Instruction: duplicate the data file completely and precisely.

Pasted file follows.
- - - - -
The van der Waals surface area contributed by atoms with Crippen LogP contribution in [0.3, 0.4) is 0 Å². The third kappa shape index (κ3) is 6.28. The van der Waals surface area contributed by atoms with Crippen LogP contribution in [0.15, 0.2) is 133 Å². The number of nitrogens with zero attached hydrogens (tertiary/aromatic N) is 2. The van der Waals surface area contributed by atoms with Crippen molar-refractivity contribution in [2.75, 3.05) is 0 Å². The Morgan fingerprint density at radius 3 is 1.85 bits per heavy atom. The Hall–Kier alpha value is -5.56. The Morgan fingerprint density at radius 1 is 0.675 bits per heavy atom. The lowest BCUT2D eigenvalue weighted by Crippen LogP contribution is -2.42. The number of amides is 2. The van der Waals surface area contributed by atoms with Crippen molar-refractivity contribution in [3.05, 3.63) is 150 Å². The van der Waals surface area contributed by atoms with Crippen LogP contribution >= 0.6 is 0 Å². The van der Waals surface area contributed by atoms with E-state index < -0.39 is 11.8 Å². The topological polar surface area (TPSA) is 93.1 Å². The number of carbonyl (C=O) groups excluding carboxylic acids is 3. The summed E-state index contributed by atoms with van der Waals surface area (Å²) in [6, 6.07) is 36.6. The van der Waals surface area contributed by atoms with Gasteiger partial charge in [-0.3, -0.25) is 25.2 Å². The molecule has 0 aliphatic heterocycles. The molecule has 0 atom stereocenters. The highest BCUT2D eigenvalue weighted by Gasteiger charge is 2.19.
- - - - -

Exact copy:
The van der Waals surface area contributed by atoms with Crippen LogP contribution in [0.3, 0.4) is 0 Å². The third kappa shape index (κ3) is 6.28. The van der Waals surface area contributed by atoms with Crippen LogP contribution in [0.15, 0.2) is 133 Å². The number of nitrogens with zero attached hydrogens (tertiary/aromatic N) is 2. The van der Waals surface area contributed by atoms with Crippen molar-refractivity contribution in [2.75, 3.05) is 0 Å². The Morgan fingerprint density at radius 3 is 1.85 bits per heavy atom. The Hall–Kier alpha value is -5.56. The Morgan fingerprint density at radius 1 is 0.675 bits per heavy atom. The lowest BCUT2D eigenvalue weighted by Crippen LogP contribution is -2.42. The number of amides is 2. The van der Waals surface area contributed by atoms with Crippen molar-refractivity contribution in [3.05, 3.63) is 150 Å². The van der Waals surface area contributed by atoms with Crippen LogP contribution >= 0.6 is 0 Å². The van der Waals surface area contributed by atoms with E-state index < -0.39 is 11.8 Å². The topological polar surface area (TPSA) is 93.1 Å². The number of carbonyl (C=O) groups excluding carboxylic acids is 3. The summed E-state index contributed by atoms with van der Waals surface area (Å²) in [6, 6.07) is 36.6. The van der Waals surface area contributed by atoms with Gasteiger partial charge in [-0.3, -0.25) is 25.2 Å². The molecule has 0 aliphatic heterocycles. The molecule has 0 atom stereocenters. The highest BCUT2D eigenvalue weighted by Gasteiger charge is 2.19.